Geographic Information System (GIS) software has long been employed by public health agencies to assess the health of populations in various locations. But now, healthcare providers are starting to turn to GIS too, in efforts to better identify health risk based on location; as a recent article on the subject points out, there is a strong relationship between people's health and the particular communities they live in.
The Camden Coalition of Healthcare Providers (CCHP) in New Jersey is using GIS to connect patients’ education, housing, and criminal justice records to their healthcare usage in order to ultimately design and implement community resources for those at risk for certain conditions, with the aim of reducing emergency room visits and hospital stays.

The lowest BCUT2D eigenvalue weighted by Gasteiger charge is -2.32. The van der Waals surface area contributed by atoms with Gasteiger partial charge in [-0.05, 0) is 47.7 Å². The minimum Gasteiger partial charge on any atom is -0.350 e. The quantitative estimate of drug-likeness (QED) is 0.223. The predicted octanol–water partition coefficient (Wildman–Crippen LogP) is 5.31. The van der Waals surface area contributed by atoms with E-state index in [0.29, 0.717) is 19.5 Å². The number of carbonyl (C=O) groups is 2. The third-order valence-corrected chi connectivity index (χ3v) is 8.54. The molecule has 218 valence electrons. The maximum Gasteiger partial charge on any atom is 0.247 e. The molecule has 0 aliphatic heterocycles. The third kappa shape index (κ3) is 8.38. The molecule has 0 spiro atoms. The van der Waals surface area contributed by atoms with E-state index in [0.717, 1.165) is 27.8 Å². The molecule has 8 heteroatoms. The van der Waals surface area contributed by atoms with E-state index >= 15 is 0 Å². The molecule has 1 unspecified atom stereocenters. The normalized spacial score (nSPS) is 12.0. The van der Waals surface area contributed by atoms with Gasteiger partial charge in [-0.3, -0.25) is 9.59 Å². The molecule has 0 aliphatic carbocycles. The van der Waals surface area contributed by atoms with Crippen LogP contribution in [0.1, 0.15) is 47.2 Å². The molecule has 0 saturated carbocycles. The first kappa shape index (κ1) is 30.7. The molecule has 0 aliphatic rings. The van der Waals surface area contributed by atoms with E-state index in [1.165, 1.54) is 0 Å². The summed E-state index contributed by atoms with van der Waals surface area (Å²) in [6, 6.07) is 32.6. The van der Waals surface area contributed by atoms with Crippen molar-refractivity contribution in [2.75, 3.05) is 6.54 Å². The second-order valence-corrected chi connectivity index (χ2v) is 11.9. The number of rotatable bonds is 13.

But despite the success of such efforts as those of CCHP, conditions like STEMI and stroke aren't as easily predicted nor mediated with out-patient resources. For these emergent conditions, we need to build regional systems of care - a goal which requires linking geolocation and patient complaint, disposition, and outcome together to gain a full picture of where our processes are successful, and where they need improvements. GIS offers a promising first step in helping to gather such crucial information.
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